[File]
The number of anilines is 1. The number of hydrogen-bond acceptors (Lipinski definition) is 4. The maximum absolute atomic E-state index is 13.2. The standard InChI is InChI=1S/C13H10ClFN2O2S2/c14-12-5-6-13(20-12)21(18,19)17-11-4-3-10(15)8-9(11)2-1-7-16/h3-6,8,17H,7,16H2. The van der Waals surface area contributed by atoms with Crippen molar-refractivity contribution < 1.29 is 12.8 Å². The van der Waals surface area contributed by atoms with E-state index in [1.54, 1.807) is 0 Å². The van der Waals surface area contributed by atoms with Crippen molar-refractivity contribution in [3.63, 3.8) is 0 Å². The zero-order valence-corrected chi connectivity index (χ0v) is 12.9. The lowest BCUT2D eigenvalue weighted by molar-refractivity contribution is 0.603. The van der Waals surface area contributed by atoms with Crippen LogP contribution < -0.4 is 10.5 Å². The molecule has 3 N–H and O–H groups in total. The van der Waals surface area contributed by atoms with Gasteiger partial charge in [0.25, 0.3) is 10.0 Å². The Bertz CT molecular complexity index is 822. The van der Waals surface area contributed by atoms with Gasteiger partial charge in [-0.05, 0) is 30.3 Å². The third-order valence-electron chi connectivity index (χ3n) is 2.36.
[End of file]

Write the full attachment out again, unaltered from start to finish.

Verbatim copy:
The number of anilines is 1. The number of hydrogen-bond acceptors (Lipinski definition) is 4. The maximum absolute atomic E-state index is 13.2. The standard InChI is InChI=1S/C13H10ClFN2O2S2/c14-12-5-6-13(20-12)21(18,19)17-11-4-3-10(15)8-9(11)2-1-7-16/h3-6,8,17H,7,16H2. The van der Waals surface area contributed by atoms with Crippen molar-refractivity contribution < 1.29 is 12.8 Å². The van der Waals surface area contributed by atoms with E-state index in [1.54, 1.807) is 0 Å². The van der Waals surface area contributed by atoms with Crippen molar-refractivity contribution in [3.63, 3.8) is 0 Å². The zero-order valence-corrected chi connectivity index (χ0v) is 12.9. The lowest BCUT2D eigenvalue weighted by molar-refractivity contribution is 0.603. The van der Waals surface area contributed by atoms with Crippen LogP contribution < -0.4 is 10.5 Å². The molecule has 3 N–H and O–H groups in total. The van der Waals surface area contributed by atoms with Gasteiger partial charge in [0.25, 0.3) is 10.0 Å². The Bertz CT molecular complexity index is 822. The van der Waals surface area contributed by atoms with Gasteiger partial charge in [-0.05, 0) is 30.3 Å². The third-order valence-electron chi connectivity index (χ3n) is 2.36.